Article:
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Seek a Friend

10/17/07 5:55PM By Howard Coffin
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(HOST) When commentator Howard Coffin attended a college soccer game recently and saw freshmen just beginning the fall semester, he was reminded of his own arrival on campus in 1960.

(COFFIN) The shock of going into the world is especially acute when you've grown up in a small Vermont town - even if it's just to a small school like Lyndon State. Suddenly, our high school prom queen wasn't the best looking girl anywhere. My class valedictorian wasn't actually the smartest kid in the world. Our star athlete maybe wasn't the best after all. And that teacher everybody loved? Well, she never lectured like my new history professor.

Then there were people like I never dreamed existed - like that guy I met in the dorm library. I just mentioned seeing the movie Oklahoma and he proceeded to sing the entire title song, in a soft and lovely soprano.

I'd never met anyone like him. He was a Springfield kid and his name was John Laskevich. He couldn't dribble a basketball, but he was so quick witted nobody could top him. He sang show tunes, and arias. He wrote wonderful poems, could draw, act, and quote from all kinds of plays and books. We talked for hours. And he was a contortionist. He could put both legs behind his head.

We worked together one summer at the Woodstock Inn. He a waiter, I a bellhop. He set the dining room applauding when he greeted the aging soprano summering in room 224 by singing "Don't throw bouquets at me," and she joined him in the duet "People Will Say We're in Love." Wow.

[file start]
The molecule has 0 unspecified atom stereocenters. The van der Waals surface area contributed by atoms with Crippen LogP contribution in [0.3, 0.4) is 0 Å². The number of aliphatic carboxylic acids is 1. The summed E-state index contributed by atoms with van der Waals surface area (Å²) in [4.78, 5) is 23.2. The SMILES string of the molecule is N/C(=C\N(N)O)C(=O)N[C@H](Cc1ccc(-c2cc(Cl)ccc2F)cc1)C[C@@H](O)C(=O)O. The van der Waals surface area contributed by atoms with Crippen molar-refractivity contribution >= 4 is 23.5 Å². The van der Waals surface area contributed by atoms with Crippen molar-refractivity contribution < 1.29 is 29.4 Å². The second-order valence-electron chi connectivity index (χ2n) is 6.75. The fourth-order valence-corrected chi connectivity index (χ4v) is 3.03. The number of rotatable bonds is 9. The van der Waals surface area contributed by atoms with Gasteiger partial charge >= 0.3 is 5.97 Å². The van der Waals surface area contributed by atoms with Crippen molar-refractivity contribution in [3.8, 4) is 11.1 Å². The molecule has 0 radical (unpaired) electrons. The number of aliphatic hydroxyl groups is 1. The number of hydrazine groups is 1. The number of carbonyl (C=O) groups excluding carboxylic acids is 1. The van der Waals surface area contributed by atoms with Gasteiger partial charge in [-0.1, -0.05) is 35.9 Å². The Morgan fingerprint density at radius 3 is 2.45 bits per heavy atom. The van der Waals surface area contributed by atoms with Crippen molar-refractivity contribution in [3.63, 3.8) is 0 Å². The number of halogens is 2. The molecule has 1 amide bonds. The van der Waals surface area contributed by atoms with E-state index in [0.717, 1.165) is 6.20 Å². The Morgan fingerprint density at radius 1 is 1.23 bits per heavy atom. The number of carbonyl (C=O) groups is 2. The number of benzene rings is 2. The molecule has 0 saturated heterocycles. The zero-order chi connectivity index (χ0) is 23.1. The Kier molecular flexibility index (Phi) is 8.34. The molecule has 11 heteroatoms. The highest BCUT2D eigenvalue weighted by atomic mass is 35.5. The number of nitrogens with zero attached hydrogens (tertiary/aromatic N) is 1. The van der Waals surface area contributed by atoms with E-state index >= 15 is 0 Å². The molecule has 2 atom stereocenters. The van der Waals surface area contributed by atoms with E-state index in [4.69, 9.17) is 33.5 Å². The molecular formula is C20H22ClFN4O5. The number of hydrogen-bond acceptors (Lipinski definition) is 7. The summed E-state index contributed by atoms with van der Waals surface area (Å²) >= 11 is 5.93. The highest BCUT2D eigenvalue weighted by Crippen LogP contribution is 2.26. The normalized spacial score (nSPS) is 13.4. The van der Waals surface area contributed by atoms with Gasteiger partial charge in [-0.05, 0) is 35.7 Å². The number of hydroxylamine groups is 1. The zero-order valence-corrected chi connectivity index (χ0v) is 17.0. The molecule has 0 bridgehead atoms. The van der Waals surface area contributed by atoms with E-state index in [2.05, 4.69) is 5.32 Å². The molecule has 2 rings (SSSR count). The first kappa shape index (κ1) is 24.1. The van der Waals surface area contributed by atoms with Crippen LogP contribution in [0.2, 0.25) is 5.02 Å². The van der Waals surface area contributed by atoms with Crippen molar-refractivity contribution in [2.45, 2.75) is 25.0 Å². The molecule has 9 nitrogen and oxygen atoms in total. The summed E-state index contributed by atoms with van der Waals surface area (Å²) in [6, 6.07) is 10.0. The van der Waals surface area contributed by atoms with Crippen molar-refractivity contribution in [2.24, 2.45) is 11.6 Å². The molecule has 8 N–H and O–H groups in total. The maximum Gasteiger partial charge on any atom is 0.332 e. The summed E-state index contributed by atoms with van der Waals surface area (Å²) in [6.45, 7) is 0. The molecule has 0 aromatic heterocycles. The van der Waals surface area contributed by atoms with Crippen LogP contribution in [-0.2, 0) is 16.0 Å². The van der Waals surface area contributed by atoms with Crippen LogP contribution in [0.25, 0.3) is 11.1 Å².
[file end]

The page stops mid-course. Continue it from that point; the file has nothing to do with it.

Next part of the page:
One day Laskevich waited on his idol, Robert Frost. The other day I rediscovered John's poem he had given me, titled, On R. F. Near the End. Here it is.

He moved slowly - a shuffle
With downcast eyes, and his
Hands filled the frayed pockets
Of his grey suit and puffed
Them out, roundly, like the
Cheeks of a squirrel.

He chose a table by the window,
Prepared with the sparkle of
Cut glass and silver for two, and sat.
The white head still bent,
He dropped a napkin to his lap.

Offerings of water, iced,
A plate of crackers, a rum drink
The wrinkled celebrant accepted,
And the holy eucharist
Of some older faith than ours
Was begun and finished in silence.


Into the warm summer night
Shuffled Mr. Frost, and then
Into other nights, colder, darker,
And farther yet removed,
Through the winter land of Russia
And home again, where the dry voice

Grew softer, and then still;
And those present in another
Colder, darker night watched the
Old man close his eyes and die.

John Laskevich died relatively young, so when wrote that at 19 he had already lived more than half his life. You who are young and off into the world this autumn, there are such people out there. I would hope that you aim for the stars and seek a friend such as he.

Howard Coffin is an author and historian who's specialty is the civil war.
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